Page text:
• ensure of at least one balanced meal per day, especially children from underprivileged families;
• provide an opportunity for students to learn how to enjoy food and eating;
• give an an opportunity for students to practise healthy eating habits and try out new foods; and
• provide an opportunity for children to practise social skills.
Guidelines on how school lunches must be served vary from different countries. For instance, the United Kingdom has a compulsory national nutritional standards for school lunches since 2001 (p. 1).They require that certain foods such as those with starches, vegetables and fruit, milk and dairy products, meat, fish, and alternative sources of protein. All schools must provide these in their meals.
Aside from lunches, governments also set standards to provide breakfasts in their schools. Sudie showed that eating breakfast at school can provide students with the opportunity to be peaceful, to communicate well, have pleasure, and obtain social skills. The government and school administrations also require pupil and parental involvement in breakfast clubs. Breakfast systems may also require the participation of local farmers and food companies i.e. supply of products such as milk and bread.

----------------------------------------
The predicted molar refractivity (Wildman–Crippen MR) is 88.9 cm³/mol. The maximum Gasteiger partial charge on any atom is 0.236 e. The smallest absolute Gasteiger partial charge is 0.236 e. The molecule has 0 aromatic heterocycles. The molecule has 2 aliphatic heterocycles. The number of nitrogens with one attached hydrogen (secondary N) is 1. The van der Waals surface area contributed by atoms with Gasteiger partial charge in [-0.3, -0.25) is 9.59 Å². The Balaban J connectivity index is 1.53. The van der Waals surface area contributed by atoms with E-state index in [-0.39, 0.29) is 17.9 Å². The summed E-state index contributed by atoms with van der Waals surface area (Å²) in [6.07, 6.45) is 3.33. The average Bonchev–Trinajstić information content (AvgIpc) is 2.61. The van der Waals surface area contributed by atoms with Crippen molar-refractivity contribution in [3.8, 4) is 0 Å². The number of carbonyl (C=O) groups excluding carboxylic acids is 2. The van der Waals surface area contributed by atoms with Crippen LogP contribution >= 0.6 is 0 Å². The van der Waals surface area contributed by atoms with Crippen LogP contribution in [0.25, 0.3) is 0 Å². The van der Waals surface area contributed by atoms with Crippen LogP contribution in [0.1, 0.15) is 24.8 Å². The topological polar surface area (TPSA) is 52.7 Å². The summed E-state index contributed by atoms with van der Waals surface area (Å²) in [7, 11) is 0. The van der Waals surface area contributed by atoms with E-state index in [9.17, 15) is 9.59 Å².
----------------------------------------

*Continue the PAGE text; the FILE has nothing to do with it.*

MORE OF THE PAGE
Governments also regulate the use of vending machines which supply unhealthy food choices for children. Vending machines are criticized because it promotes unhealthy snack foods and soft drinks. It promotes obesity, in a greater sense, and the government should be stern about it. As it is, students who consume ample quantities of softdrinks, which are rich in sugar, are more likely to gain excess weight (Hawkes, p. 1). Vending machines that have soft drinks and fruit flavoured drinks should be prevented by government. They could use it, though, to sell healthier options such as water, milks, juices and low-fat snacks (Ibid.).
Some European countries have also established local partnerships and promote fruit